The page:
Used computer sale continues

IUS Horizon

Nathan Love, psychology and sociology sophomore, gets on a computer in a computer lab. Each computer in gets replaced every three years.
Nathan Love, psychology and sociology sophomore, gets on a computer in a computer lab. Each computer in gets replaced every three years.

The IUS Information Technology department is now selling computers through the IUS Bookstore. The sale started on Oct. 20.

Tom Prinz, manager of IT, said they legally must sell all of the old computers that get replaced.

“It’s part of IU purchasing policy,” he said. “We cannot hold any computers back for ourselves. All the old computers have to be sold.”

In the past, the IT department sold all of their computers during a huge, one-day sale.

Nick Rey, IT director of communication and support, said the old sale caused a lot of hassles.

“There were a lot of people in line on the day of the sale,” he said. “It took a lot of time and effort to get everything set up and ready.”

Rey also said a one-day sale cost more money for the IT department.  He said they had to pay the staff members who decided to help ring up sales.

“We used to take all of the help desk staff, Media Services, six or eight hourly staff, the Bursar’s Office and even a few officers from the police department,” he said. “Organizing it was a mess.”

Prinz said this is part of the handling fee, which also includes preparing the computers for sale. The IUS Bookstore is taking care of the overhead and it is also handling the machines.

Last year, it cost $10 per computer to cover the cost of the sale. The total cost for selling 370 machines would have been $3,700.

Barnes and Noble, the company in charge of the IUS Bookstore, is now covering the cost.

However, they’re receiving 13 percent of the total profit.

Jade Roth, Barnes and Noble representative, declined to comment.

Prinz said the one-day sale previously cost in excess of 12 percent per unit.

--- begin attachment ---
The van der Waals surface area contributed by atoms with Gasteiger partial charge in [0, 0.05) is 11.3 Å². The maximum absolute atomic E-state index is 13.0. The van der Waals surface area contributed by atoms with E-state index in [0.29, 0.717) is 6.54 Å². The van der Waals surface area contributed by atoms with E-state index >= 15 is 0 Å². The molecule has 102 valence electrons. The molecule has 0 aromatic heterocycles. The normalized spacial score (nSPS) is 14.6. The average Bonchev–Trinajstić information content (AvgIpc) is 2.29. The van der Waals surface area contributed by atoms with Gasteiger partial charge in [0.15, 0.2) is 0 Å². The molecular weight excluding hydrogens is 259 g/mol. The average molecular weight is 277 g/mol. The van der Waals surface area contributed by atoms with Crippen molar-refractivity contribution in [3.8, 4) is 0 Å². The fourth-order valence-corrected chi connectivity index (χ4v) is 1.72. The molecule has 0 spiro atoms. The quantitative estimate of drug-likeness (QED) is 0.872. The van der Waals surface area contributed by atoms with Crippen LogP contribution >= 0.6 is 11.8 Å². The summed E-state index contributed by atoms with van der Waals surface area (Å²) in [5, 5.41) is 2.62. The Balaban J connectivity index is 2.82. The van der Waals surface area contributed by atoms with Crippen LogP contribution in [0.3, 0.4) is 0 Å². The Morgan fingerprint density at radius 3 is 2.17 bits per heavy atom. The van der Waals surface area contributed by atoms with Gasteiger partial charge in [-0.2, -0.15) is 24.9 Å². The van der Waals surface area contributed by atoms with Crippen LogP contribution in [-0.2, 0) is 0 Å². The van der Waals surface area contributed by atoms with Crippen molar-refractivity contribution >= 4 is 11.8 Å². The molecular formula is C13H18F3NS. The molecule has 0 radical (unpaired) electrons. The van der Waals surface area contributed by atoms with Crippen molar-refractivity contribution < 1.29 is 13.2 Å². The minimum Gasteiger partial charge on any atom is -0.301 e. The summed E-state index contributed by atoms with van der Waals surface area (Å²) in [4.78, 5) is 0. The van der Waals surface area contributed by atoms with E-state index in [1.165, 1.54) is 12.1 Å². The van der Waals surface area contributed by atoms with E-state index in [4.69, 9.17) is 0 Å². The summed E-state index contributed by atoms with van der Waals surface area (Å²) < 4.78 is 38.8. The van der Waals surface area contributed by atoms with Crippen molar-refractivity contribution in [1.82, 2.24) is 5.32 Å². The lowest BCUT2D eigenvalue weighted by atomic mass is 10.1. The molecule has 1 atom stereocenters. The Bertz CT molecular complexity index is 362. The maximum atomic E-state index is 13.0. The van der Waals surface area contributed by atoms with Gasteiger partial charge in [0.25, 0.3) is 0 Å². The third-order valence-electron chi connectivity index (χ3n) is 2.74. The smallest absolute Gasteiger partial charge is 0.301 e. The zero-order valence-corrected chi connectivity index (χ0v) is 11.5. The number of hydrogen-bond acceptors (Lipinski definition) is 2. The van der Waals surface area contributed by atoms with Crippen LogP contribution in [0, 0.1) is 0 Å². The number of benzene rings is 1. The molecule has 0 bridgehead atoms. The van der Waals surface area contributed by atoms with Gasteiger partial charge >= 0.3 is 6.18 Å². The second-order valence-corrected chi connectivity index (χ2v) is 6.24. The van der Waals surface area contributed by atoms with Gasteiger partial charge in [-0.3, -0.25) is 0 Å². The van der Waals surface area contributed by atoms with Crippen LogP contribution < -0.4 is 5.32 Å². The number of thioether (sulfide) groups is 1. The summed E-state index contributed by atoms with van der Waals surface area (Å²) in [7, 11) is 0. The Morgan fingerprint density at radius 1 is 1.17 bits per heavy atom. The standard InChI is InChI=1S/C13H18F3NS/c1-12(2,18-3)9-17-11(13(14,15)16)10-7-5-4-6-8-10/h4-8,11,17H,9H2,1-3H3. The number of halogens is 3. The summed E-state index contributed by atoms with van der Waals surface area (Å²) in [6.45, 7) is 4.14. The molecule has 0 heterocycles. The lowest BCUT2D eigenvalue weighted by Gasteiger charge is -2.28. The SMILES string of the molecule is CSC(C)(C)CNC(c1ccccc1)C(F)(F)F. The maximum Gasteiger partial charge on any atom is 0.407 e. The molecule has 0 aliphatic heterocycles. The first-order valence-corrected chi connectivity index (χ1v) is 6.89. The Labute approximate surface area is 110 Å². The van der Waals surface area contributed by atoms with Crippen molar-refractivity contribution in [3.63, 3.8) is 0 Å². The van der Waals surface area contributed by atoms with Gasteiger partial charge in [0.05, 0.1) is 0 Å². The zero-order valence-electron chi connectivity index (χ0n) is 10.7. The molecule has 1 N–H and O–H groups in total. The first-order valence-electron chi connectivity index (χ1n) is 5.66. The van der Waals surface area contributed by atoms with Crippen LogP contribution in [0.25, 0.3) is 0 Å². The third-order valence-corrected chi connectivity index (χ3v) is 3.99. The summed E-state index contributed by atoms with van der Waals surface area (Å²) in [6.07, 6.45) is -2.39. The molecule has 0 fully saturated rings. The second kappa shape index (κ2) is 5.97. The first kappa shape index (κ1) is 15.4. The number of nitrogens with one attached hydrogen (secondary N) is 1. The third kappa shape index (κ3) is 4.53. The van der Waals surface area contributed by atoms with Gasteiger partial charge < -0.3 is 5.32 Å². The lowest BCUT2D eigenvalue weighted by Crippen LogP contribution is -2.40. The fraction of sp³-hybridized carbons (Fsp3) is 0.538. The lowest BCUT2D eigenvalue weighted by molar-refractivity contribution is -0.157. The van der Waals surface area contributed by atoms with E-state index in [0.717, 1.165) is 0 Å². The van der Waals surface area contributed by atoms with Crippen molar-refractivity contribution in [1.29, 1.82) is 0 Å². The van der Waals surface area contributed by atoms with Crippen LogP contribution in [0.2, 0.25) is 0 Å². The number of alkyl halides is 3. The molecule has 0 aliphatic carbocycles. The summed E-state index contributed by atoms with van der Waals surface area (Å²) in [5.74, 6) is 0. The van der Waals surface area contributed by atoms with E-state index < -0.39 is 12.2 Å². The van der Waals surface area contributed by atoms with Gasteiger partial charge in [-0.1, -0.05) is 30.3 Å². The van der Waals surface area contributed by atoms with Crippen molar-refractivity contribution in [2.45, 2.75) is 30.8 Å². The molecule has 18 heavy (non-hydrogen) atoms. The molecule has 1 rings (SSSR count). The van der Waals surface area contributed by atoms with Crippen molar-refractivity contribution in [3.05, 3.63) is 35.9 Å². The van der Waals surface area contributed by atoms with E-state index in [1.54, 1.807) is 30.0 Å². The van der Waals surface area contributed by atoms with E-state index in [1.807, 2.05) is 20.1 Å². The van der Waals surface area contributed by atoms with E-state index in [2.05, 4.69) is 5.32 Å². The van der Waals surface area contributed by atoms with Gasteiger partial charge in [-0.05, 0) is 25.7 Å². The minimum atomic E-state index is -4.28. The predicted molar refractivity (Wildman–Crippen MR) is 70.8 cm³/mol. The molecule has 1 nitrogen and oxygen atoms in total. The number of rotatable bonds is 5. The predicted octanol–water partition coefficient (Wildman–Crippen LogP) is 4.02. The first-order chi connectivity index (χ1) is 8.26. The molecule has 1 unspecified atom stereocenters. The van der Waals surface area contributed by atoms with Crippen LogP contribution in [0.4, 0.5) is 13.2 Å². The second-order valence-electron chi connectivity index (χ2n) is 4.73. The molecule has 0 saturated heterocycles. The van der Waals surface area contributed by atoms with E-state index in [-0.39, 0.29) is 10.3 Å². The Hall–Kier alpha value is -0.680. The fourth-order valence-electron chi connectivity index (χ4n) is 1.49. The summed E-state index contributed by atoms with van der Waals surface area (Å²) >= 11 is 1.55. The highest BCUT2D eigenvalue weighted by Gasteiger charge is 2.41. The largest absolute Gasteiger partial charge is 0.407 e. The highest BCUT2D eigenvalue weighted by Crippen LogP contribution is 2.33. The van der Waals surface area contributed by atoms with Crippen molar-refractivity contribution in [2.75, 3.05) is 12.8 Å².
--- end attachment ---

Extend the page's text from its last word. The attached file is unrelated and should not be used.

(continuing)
“Total estimated labor costs or lost productivity for the police, accounting, Media Services, Student Technology and network departments actually exceed their [Barnes and Noble] amount,” he said.

So, Barnes and Noble is taking over the sale, but Prinz said it isn’t a bad thing.

“It is cheaper and a hell of a lot easier,” he said.

Rey said IT approached them because they’re already set up as a retailer. This means they already have the equipment to read credit cards.

Rey also said the savings are passed on to the students.

“This route cost less for IT, so it costs less for students,” he said.

He said last year, one computer cost $225. This year, a standard Dell computer only costs $180.

Rey said he hopes people see some of the advertisements that are up.

“Since this is a change for them, we felt responsible for advertising,” he said. “Our goal is to have a small batch of computers available through the whole year.”

Prinz said the majority of people who bought computers last year weren’t students. He said they sold 270 computers by word-of-mouth and e-mail.

There are two computer models available. They are basically the same machines with the same processors, but the cases are different. There is no price difference.

Along with the computer itself, a purchase includes a monitor, keyboard, mouse and cables.

The IT department continuously replaces each computer every three years. This is done in a continuous cycle, meaning replacements take place throughout the whole year.

There are about 850 computers on campus available for students. About 800 of them are PCs while 46 are Macs. There are even more computers that are exclusive to faculty and staff.

So when one is replaced, the old computer is taken to the IUS Bookstore for sale.

The IUS Bookstore also has software available for each computer.

Prinz said this costs $27 for a student who shows his or her U-card and class schedule.

“This software retails for over $400,” he said. “It’s an under-used benefit.”

It’s available online at

Staff Writer